By Meg Olson
It’s official. Point Roberts and the rural community of Campobello Island, New Brunswick have been recognized by Sister Cities International as sister cities.
It was a natural fit, according to Point Roberts Registered Voters Association founder Ruby White. “They’re mirror images,” she said.
The sister city agreement was signed by both the mayor of Campobello Island and Joel Lantz, president of the voters association.
Both communities are exclaves, with no road connection to the mainland of their respective countries except through the neighboring nation. While Point Roberts residents need to cross into Tsawassen B.C, drive a half an hour, and then cross back into the U.S. to get to the rest of Washington, Campobello residents do the opposite. They need to cross a bridge spanning the narrow channel that separates the island from Lubec, Maine, cross the border into the U.S. and drive one and a half hours to cross back into New Brunswick at St. Stephen.
As a result, the two communities share similar challenges: access to services, getting a bang for their tax bucks and getting their groceries home.
“We’re in the same boat on different shores,” White said. “It would be nice to go to Bellingham and buy a petunia without having to worry about it.”
Crossing two borders means two sets of inspections with different and changeable rules. At a 2010 meeting that brought together senior managers from both U.S. and Canadian border agencies, the community was told by U.S. officials that they there were no restrictions on what they could bring on to the Point after a same day shopping trip to Bellingham, provided they had receipts.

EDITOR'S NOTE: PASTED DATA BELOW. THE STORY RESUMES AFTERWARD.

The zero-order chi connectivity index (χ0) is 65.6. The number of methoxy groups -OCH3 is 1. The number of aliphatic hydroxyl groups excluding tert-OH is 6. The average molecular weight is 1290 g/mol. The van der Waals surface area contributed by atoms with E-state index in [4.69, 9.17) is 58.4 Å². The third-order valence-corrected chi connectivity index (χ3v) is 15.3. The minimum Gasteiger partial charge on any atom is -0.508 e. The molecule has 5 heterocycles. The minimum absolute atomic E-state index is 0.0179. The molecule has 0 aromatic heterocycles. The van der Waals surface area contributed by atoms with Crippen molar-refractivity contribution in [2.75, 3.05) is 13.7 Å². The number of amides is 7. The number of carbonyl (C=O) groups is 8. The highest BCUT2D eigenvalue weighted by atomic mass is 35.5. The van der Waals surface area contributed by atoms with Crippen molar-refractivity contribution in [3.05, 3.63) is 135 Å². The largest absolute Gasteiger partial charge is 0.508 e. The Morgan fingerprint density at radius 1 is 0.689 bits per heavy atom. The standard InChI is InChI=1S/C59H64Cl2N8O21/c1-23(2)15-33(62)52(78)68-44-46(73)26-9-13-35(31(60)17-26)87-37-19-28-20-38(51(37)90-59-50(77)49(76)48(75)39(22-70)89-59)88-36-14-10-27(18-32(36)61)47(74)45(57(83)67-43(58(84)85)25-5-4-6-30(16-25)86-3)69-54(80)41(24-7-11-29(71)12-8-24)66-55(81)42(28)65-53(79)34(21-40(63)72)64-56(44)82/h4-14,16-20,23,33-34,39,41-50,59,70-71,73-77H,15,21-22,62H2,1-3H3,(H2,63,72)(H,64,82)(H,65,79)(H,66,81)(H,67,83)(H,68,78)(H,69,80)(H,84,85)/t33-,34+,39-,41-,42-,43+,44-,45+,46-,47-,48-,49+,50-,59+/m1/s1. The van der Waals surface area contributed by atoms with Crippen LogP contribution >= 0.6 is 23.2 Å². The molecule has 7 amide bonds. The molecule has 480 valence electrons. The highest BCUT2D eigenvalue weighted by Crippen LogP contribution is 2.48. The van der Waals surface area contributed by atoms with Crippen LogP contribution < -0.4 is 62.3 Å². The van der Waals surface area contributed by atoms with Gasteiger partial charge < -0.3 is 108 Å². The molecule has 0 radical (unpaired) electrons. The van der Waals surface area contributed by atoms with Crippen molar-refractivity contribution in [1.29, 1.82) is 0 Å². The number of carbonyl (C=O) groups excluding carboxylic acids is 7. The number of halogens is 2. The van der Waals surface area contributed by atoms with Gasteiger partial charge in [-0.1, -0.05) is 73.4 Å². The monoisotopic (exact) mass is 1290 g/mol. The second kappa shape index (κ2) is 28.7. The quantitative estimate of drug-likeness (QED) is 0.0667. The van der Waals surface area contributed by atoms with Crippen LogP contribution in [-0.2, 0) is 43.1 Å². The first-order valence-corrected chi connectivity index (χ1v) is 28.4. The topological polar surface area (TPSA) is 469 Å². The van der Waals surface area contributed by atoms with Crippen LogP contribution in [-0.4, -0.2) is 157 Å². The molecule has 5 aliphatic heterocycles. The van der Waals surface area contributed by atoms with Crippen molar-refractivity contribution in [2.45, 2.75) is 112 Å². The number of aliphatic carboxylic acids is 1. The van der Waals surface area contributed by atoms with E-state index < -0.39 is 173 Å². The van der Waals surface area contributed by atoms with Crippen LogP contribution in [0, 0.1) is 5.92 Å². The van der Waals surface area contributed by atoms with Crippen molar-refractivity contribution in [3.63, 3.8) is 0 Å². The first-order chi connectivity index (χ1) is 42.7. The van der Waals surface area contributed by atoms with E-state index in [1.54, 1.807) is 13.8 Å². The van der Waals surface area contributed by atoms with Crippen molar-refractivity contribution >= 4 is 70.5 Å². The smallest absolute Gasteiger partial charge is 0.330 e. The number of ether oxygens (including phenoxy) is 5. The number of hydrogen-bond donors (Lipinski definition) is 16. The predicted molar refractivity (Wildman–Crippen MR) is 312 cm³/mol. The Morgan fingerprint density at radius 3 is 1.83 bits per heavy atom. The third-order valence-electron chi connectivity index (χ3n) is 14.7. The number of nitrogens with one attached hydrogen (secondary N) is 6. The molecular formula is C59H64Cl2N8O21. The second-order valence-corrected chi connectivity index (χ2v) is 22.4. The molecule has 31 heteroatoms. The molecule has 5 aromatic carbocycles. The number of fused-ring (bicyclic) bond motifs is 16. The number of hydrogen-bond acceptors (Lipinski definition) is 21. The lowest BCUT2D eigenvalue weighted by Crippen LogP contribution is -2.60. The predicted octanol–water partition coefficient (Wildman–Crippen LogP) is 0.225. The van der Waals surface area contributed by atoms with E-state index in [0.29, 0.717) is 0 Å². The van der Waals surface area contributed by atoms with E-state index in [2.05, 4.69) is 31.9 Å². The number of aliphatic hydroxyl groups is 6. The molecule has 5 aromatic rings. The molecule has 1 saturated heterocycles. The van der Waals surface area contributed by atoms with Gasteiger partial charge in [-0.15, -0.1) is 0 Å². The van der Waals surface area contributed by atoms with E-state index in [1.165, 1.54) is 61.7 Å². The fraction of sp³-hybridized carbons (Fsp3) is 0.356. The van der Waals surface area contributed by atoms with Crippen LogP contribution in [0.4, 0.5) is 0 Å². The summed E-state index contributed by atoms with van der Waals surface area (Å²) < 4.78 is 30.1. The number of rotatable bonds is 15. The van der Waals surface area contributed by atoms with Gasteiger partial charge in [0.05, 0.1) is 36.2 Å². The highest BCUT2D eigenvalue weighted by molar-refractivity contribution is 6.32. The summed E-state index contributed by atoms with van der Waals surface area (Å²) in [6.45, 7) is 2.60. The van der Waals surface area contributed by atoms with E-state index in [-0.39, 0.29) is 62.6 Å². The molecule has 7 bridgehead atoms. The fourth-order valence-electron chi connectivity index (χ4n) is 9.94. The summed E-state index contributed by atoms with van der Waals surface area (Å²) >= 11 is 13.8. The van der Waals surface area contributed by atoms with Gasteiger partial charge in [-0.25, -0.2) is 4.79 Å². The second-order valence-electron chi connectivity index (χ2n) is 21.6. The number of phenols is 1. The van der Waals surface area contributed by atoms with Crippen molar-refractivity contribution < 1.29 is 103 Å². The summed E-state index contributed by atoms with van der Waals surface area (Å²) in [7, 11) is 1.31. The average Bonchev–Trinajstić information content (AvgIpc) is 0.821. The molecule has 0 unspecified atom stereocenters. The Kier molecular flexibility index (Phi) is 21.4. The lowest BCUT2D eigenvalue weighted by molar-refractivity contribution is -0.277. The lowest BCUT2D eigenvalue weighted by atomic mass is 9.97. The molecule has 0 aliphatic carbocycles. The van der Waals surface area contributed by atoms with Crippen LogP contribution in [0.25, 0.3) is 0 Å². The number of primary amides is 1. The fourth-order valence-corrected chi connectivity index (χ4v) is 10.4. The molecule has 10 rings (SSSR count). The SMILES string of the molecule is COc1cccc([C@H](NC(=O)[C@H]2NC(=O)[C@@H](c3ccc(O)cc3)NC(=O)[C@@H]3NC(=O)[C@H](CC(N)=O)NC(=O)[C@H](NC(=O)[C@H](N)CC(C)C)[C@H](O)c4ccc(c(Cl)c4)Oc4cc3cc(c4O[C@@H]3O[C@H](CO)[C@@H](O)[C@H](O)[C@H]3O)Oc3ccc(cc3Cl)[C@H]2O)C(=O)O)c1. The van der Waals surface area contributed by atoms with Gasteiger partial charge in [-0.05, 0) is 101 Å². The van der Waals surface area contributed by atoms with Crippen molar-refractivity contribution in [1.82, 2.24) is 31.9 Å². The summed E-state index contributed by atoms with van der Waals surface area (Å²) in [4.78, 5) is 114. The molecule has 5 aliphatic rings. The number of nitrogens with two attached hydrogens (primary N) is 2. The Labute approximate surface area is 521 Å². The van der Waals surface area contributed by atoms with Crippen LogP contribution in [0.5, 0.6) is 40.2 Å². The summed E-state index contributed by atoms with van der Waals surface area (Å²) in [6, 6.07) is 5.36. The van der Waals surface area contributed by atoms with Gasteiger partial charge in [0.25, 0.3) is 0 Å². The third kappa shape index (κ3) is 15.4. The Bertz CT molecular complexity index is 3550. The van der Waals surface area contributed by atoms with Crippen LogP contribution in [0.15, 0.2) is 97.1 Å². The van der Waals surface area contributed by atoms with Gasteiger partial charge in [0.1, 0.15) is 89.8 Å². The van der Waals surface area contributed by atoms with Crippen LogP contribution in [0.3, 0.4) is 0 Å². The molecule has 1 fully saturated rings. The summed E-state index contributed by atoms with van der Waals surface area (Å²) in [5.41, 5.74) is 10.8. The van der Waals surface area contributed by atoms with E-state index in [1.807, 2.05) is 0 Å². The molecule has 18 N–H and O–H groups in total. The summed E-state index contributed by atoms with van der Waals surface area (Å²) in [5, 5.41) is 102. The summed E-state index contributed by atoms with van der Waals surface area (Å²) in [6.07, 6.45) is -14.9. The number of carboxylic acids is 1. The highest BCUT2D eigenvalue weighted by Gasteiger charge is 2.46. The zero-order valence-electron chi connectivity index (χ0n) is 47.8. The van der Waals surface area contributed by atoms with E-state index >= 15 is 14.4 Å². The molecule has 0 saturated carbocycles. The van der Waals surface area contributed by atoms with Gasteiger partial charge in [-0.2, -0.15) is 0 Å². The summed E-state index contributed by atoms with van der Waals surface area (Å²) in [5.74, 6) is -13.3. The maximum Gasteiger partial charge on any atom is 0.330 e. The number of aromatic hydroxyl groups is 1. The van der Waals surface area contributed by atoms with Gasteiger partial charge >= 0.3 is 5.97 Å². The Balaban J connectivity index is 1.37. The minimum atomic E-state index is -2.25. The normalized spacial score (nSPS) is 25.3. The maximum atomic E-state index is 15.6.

Not so for Canada. Their position was that there was no provision in their policy for goods in transit and they needed to meet importation requirements regardless of destination.
Both communities struggle with convenient access to services due to border delays and regulations. Point Roberts residents get some relief from having a NEXUS lane at both ends of their trek through Canada, while Campobello residents don’t have NEXUS to get on and off the island, though there are NEXUS lanes at the St. Stephen/Calais crossing.
In the summer, Campobello residents can get to the mainland with a two-leg ferry trip. “That’s where I’d like to see our transportation benefit district funds go – for a ferry,” said Lantz.
White said she hoped the sister city relationship would help both communities lobby both governments for legislative changes to address their unique needs.
“I ultimately hope this can be the entity that works with both the U.S. and Canada to enter into reciprocal legislation,” she said.